Fifth Conference of the Russian Social Democratic Labor Party

The following article is from The Great Soviet Encyclopedia (1979). It might be outdated or ideologically biased.

Fifth Conference of the Russian Social Democratic Labor Party


(All-Russian Conference of 1908), a party conference held in Paris from Dec. 21 to Dec. 27, 1908 (Jan. 3–9, 1909). It was attended by 24 delegates: six Bolsheviks, four Otzovists and Ultimatumists, five Mensheviks, five Polish Social Democrats who supported the Bolsheviks, three Bundists, and one Lithuanian Social Democrat. Three Bolshevik delegates did not attend because they had been arrested. V. I. Lenin attended the conference as representative of the Central Committee of the RSDLP with a consultative vote.

On the agenda were reports by the Central Committee of the RSDLP, by the main board of the Social Democracy of the Kingdom of Poland and Lithuania, by the Central Committee of the Bund, by the St. Petersburg and Moscow organizations, by the Central Industrial Region’s organization, and by the Urals and Caucasus organizations. Among the topics discussed by the congress were the current political situation and the party’s tasks, the Duma Social Democratic group, organizational questions in connection with the changed political conditions, unification with local national organizations, and foreign affairs.

The conference was held against the background of the political reaction in Russia after the defeat of the Revolution of 1905–07. The Menshevik Liquidators proposed that the conference be considered merely a meeting that did not represent the opinion of the party. However, on the Bolsheviks’ insistence, the conference was recognized as a general party conference with full authority. At the conference the Bolsheviks fought against the Liquidators, who opposed the existence of an illegal organization of the RSDLP, and against the Otzovists, who called on the party to abandon legal forms of struggle. In the resolution On the Reports, adopted on Lenin’s initiative, the conference urged the Central Committee to preserve the unity of the party and called for a resolute struggle against attempts to disband the RSDLP, replacing it with an amorphous legal association.

Lenin delivered a report entitled “On the Current Situation and the Party’s Tasks.” (The text of the report has not been found, but its main propositions were included in Lenin’s article “On the Road.”) In his report Lenin discussed the results of the Revolution of 1905–07 and the new distribution of class forces and outlined the prospects for a new revolution. Lenin’s resolution, which was adopted with minor changes, emphasized that since the economic and political factors that had caused the Revolution of 1905–07 were still operative, a new revolutionary crisis was inevitable. The struggle for the hegemony of the proletariat and for an alliance of the working class with the peasantry—the basic conditions for the overthrow of autocracy —remained the party’s main tasks. The conference criticized the activity of the Social Democratic group in the Duma and set forth concrete measures for correcting its work.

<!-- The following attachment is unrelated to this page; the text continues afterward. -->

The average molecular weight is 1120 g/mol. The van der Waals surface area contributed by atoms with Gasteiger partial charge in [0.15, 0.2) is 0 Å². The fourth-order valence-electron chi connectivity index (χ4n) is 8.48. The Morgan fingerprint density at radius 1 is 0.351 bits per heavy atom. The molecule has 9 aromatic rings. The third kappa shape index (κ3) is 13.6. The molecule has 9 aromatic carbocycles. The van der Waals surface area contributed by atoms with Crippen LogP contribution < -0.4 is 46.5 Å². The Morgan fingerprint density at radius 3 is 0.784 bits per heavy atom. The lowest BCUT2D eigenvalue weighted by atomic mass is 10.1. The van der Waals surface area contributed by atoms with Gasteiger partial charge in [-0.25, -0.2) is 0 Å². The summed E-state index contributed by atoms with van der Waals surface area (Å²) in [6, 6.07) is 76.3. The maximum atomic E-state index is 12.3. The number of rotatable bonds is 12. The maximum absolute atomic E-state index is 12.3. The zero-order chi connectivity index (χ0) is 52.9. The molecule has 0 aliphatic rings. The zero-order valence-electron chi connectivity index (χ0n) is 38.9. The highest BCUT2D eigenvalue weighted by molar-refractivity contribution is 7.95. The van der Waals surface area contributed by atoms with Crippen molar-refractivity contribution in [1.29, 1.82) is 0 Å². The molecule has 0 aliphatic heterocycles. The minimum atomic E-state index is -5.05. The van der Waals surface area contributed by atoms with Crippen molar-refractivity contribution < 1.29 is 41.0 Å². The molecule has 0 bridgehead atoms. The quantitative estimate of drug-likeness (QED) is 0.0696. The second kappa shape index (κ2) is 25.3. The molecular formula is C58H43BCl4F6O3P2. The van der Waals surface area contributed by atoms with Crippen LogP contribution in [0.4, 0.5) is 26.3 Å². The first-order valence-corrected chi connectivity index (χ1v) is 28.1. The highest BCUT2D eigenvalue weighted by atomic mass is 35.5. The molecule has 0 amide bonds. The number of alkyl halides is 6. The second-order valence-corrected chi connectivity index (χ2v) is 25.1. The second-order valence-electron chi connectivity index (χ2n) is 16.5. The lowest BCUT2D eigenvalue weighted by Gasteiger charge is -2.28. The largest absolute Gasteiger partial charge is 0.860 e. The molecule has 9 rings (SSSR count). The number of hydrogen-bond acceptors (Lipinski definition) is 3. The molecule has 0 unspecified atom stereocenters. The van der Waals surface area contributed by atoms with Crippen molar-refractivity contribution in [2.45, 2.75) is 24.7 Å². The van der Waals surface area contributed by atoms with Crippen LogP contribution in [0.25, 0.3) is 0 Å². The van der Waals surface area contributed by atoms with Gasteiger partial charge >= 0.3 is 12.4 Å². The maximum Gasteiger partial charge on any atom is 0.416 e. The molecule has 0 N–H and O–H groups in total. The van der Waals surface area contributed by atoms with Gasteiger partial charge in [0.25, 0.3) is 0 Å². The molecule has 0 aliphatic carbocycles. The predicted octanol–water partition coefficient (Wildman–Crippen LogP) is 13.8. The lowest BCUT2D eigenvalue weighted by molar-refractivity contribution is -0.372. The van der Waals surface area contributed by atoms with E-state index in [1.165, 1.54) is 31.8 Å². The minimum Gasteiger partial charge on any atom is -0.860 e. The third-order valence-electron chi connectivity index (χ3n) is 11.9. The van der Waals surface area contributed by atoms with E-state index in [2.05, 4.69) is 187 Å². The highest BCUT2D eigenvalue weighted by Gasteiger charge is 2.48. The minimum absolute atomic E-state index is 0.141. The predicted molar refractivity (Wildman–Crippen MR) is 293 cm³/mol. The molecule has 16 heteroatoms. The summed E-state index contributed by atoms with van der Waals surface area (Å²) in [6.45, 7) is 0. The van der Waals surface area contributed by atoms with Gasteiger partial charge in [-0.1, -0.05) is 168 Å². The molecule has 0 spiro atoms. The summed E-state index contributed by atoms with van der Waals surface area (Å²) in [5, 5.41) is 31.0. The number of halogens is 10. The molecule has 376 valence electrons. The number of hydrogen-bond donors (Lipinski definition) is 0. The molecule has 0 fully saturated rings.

On the organizational question the conference adopted the Bolshevik draft resolution, which noted the necessity of both pursuing illegal work and taking advantage of legal opportunities. The draft resolution also called for strengthening the existing illegal and legal organizations and creating new ones with a view to expanding work among the masses. The resolution on unification with local national organizations rejected the principle of federalism upheld by the Bundists, who advocated the separation of workers into nationally distinct parties. In an attempt to weaken Lenin’s influence on the work of the Bureau of the Central Committee of the RSDLP in Russia, the Mensheviks proposed that the Foreign Bureau of the Central Committee be abolished and replaced by a commission for instructions to the Central Committee, located in Russia. Their plan was rejected.

The conference oriented the party toward overcoming the ideological, political, and organizational crisis. As Lenin pointed out, it marked a turning point in the development of the workers’ movement after the victory of the counterrevolution. The conference condemned Liquidationism as an antiparty current and rejected the ultraleft anarcho-syndicalist views of the Otzovists. After the conference the Bolsheviks intensified their efforts to strengthen the illegal party organizations and consolidate the party’s ties with the masses.



Lenin, V. I. “V (Obshcherossiiskaia) konferentsiia RSDRP.” Poln. sobr. soch., 5th ed., vol. 17.
Lenin, V. I. “Na dorogu.” Ibid.
KPSS v rezoliutsiiakh i resheniiakh s”ezdov, konferentsii i plenumov TsK, 8th ed., vol. 1. Moscow, 1970.
Istoriia KPSS, vol. 2. Moscow, 1966.
The Great Soviet Encyclopedia, 3rd Edition (1970-1979). © 2010 The Gale Group, Inc. All rights reserved.